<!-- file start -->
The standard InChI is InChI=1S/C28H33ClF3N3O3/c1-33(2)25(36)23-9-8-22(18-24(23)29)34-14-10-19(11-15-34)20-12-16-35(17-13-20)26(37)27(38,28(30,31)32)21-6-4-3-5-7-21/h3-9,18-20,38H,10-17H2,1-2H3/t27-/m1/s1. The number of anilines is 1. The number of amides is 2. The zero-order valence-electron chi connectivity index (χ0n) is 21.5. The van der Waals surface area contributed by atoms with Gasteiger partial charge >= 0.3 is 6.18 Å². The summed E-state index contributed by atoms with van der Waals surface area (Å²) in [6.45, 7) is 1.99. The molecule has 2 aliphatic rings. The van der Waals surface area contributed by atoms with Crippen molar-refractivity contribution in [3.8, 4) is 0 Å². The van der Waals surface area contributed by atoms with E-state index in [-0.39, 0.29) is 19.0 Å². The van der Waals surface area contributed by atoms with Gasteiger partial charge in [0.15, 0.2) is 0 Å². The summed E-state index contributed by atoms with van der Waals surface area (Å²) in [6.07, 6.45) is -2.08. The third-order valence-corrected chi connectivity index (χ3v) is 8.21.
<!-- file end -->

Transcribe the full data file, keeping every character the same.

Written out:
The standard InChI is InChI=1S/C28H33ClF3N3O3/c1-33(2)25(36)23-9-8-22(18-24(23)29)34-14-10-19(11-15-34)20-12-16-35(17-13-20)26(37)27(38,28(30,31)32)21-6-4-3-5-7-21/h3-9,18-20,38H,10-17H2,1-2H3/t27-/m1/s1. The number of anilines is 1. The number of amides is 2. The zero-order valence-electron chi connectivity index (χ0n) is 21.5. The van der Waals surface area contributed by atoms with Gasteiger partial charge >= 0.3 is 6.18 Å². The summed E-state index contributed by atoms with van der Waals surface area (Å²) in [6.45, 7) is 1.99. The molecule has 2 aliphatic rings. The van der Waals surface area contributed by atoms with Crippen molar-refractivity contribution in [3.8, 4) is 0 Å². The van der Waals surface area contributed by atoms with E-state index in [-0.39, 0.29) is 19.0 Å². The van der Waals surface area contributed by atoms with Gasteiger partial charge in [0.15, 0.2) is 0 Å². The summed E-state index contributed by atoms with van der Waals surface area (Å²) in [6.07, 6.45) is -2.08. The third-order valence-corrected chi connectivity index (χ3v) is 8.21.